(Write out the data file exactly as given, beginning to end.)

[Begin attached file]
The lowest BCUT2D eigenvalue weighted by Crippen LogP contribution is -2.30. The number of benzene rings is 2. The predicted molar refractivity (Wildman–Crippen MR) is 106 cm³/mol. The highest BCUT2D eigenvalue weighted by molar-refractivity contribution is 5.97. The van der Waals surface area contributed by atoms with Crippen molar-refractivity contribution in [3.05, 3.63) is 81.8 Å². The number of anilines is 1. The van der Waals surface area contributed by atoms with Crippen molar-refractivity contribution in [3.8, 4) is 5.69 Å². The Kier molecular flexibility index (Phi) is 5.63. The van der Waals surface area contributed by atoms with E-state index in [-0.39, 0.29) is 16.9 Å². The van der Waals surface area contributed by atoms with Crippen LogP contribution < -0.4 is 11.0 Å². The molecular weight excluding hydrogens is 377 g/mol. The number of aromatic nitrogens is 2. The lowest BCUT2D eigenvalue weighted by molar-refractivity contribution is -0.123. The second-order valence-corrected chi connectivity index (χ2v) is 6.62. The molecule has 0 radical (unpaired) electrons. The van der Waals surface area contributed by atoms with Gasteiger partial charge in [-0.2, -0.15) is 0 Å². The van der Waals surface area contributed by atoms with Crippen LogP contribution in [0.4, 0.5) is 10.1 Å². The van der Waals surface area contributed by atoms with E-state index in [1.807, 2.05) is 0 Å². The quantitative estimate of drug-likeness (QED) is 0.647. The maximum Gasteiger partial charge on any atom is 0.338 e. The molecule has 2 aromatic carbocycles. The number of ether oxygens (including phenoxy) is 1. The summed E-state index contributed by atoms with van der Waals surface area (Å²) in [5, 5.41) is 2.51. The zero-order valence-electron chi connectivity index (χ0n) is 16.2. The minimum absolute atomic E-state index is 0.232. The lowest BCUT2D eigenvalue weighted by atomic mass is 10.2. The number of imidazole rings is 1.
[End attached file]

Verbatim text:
The lowest BCUT2D eigenvalue weighted by Crippen LogP contribution is -2.30. The number of benzene rings is 2. The predicted molar refractivity (Wildman–Crippen MR) is 106 cm³/mol. The highest BCUT2D eigenvalue weighted by molar-refractivity contribution is 5.97. The van der Waals surface area contributed by atoms with Crippen molar-refractivity contribution in [3.05, 3.63) is 81.8 Å². The number of anilines is 1. The van der Waals surface area contributed by atoms with Crippen molar-refractivity contribution in [3.8, 4) is 5.69 Å². The Kier molecular flexibility index (Phi) is 5.63. The van der Waals surface area contributed by atoms with E-state index in [-0.39, 0.29) is 16.9 Å². The van der Waals surface area contributed by atoms with Crippen LogP contribution < -0.4 is 11.0 Å². The molecular weight excluding hydrogens is 377 g/mol. The number of aromatic nitrogens is 2. The lowest BCUT2D eigenvalue weighted by molar-refractivity contribution is -0.123. The second-order valence-corrected chi connectivity index (χ2v) is 6.62. The molecule has 0 radical (unpaired) electrons. The van der Waals surface area contributed by atoms with Gasteiger partial charge in [-0.2, -0.15) is 0 Å². The van der Waals surface area contributed by atoms with Crippen LogP contribution in [0.4, 0.5) is 10.1 Å². The van der Waals surface area contributed by atoms with E-state index in [1.807, 2.05) is 0 Å². The quantitative estimate of drug-likeness (QED) is 0.647. The maximum Gasteiger partial charge on any atom is 0.338 e. The molecule has 2 aromatic carbocycles. The number of ether oxygens (including phenoxy) is 1. The summed E-state index contributed by atoms with van der Waals surface area (Å²) in [5, 5.41) is 2.51. The zero-order valence-electron chi connectivity index (χ0n) is 16.2. The minimum absolute atomic E-state index is 0.232. The lowest BCUT2D eigenvalue weighted by atomic mass is 10.2. The number of imidazole rings is 1.